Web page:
In a first by a consumer goods company in India, Nestlé will tweak the brand taglines of three of its top products - Maggi, Nescafé and KitKat - as it seeks to espouse a cause.
While corporate social responsibility (CSR) is now mandated by law as two per cent of profits have to be devoted to it according to the Companies Act, 2013, companies do not touch their brand properties when doing so. Instead, it is common among companies to earmark a portion of sales for a cause. Procter & Gamble's Shiksha programme, for instance, endeavours to do this by urging consumers to buy its products.
Some others such as Hindustan Unilever (HUL) have fused the brand and cause together in its bid to project what Unilever Global Chief Executive Officer Paul Polman has repeatedly said: "Brands with a purpose". So, handwashing and Lifebuoy, for instance, go together. So does Brooke Bond Red Label and brotherhood. The latter association had culminated in the transgender band called '6 Pack Band', which won the Glass Grand Prix at the Cannes Advertising Festival this year.
In Nestlé's case, however, popular taglines such as "2 minutes", which appears below the Maggi brand name on a pack will now be "2 minutes for education". Similarly, KitKat's "Take a Break. Have a KitKat" will be "Take No Break for Education". While Nescafé's "It All Starts with a Nescafé" will be "It All Starts with Education".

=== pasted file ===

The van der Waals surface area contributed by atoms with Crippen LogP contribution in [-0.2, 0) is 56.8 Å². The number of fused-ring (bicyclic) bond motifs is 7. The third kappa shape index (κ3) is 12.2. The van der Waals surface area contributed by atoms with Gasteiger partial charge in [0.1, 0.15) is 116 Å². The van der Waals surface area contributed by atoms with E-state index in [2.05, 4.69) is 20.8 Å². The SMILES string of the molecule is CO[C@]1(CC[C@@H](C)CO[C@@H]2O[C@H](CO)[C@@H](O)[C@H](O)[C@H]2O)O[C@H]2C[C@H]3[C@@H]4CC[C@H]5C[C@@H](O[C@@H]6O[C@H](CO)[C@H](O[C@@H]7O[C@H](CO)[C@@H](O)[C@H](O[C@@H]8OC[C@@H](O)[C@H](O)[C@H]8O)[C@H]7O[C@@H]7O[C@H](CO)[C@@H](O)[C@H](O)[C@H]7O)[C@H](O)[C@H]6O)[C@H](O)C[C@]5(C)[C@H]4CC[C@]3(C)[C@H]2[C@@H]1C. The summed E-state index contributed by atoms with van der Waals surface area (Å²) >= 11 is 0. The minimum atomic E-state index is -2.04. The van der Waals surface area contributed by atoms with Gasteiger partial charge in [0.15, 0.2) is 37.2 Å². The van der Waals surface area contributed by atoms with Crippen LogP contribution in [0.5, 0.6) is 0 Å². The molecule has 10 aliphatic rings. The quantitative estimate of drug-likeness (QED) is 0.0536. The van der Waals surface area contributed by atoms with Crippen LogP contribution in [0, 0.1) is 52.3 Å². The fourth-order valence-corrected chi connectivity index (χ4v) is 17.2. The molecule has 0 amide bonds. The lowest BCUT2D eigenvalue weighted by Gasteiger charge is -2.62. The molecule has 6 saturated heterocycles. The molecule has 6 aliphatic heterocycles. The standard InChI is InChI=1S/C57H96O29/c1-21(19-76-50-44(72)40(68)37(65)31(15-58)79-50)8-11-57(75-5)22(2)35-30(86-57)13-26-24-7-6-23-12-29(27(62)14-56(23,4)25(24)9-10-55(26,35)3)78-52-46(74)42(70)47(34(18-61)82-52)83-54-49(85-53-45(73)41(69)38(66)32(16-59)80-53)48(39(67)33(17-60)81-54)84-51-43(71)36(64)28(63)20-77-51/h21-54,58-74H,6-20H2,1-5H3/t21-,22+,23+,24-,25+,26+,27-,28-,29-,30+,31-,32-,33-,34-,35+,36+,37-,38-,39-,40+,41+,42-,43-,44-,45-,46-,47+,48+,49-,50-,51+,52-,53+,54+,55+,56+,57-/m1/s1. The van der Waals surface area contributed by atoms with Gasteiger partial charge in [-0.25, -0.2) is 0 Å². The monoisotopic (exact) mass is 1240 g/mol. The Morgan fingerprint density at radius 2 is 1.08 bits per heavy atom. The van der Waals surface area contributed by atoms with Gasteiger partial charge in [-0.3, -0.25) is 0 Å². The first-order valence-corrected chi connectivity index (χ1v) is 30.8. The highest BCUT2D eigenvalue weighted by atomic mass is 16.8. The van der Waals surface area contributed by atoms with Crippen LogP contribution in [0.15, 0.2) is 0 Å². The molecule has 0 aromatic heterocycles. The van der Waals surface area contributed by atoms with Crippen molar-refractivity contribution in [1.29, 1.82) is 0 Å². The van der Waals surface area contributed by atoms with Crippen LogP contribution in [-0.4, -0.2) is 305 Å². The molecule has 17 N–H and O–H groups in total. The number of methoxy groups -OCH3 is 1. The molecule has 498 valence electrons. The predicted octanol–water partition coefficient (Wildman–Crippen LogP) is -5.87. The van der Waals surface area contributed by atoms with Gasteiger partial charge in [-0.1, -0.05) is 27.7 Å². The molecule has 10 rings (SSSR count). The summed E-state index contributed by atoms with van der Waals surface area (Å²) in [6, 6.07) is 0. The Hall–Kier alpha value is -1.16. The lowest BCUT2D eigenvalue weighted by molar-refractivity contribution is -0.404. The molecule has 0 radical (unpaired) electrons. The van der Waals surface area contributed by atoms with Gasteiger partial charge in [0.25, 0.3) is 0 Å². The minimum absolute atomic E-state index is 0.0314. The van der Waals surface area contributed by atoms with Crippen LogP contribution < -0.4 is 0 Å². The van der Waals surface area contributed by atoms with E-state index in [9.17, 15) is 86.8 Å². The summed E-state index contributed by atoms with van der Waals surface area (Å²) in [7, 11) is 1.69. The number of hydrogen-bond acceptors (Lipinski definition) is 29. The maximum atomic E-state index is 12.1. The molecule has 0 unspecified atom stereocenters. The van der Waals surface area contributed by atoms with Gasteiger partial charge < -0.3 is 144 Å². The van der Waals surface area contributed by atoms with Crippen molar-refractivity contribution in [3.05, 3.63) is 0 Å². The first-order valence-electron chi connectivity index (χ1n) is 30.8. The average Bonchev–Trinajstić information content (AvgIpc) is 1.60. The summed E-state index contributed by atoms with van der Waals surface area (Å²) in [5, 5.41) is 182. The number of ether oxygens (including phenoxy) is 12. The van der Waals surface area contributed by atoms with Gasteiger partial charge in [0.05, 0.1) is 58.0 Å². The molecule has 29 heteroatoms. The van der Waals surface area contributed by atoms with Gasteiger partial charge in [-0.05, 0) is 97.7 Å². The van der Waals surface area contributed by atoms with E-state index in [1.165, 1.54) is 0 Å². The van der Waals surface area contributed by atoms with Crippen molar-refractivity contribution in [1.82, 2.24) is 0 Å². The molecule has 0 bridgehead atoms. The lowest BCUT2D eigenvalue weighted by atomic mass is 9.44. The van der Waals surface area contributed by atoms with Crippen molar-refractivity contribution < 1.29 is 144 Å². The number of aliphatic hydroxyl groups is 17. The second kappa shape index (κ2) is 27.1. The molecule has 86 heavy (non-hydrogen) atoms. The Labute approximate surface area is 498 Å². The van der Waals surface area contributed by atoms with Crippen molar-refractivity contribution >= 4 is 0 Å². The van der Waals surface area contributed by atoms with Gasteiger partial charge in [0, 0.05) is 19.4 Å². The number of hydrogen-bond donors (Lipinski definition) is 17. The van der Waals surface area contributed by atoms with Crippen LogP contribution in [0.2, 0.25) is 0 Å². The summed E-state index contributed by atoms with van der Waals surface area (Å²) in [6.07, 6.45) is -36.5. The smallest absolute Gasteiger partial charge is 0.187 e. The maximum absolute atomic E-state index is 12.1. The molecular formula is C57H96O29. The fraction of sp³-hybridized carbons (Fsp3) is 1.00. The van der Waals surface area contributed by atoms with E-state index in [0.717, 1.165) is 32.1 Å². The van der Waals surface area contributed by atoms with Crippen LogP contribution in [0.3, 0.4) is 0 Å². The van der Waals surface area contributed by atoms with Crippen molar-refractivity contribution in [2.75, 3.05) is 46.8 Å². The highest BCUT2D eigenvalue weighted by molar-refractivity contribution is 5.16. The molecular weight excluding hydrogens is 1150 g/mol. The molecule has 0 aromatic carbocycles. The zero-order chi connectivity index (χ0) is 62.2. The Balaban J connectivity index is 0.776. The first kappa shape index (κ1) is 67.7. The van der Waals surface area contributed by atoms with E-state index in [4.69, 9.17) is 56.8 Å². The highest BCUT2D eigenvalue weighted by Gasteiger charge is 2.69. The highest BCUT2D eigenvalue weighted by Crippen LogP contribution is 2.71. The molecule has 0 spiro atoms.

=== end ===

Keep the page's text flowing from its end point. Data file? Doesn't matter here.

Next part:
The company will run this initiative for two months during the festive period and is expected to push this aggressively in its efforts to improve sales for the cause.
Brand experts say companies will increasingly begin thinking out-of-the-box when it comes to CSR.
"There is an element of seriousness to CSR now, partly because it is mandatory, and second, companies have evolved when it comes to brand communication. Having a social purpose is now considered critical to a brand's DNA," says Harish Bijoor, CEO, Harish Bijoor Consults.
Tata Tea's "Jaago Re" or Havell's "Hawa Badlegi" are other examples of how brands are now aligning to a cause at a more serious level. Jaago Re, for instance, asks people to vote, pushing specifically for categories, such as women and youth, to cast their ballot during elections. Havell's, on the other hand, has been consistently pushing for a change in mindset through its commercials, at times even landing in a controversy. An ad about the issue of reservation in education by Havell's earlier this year was panned for touching a sensitive chord.
Brands are slowly but steadily understanding the merits of cause marketing.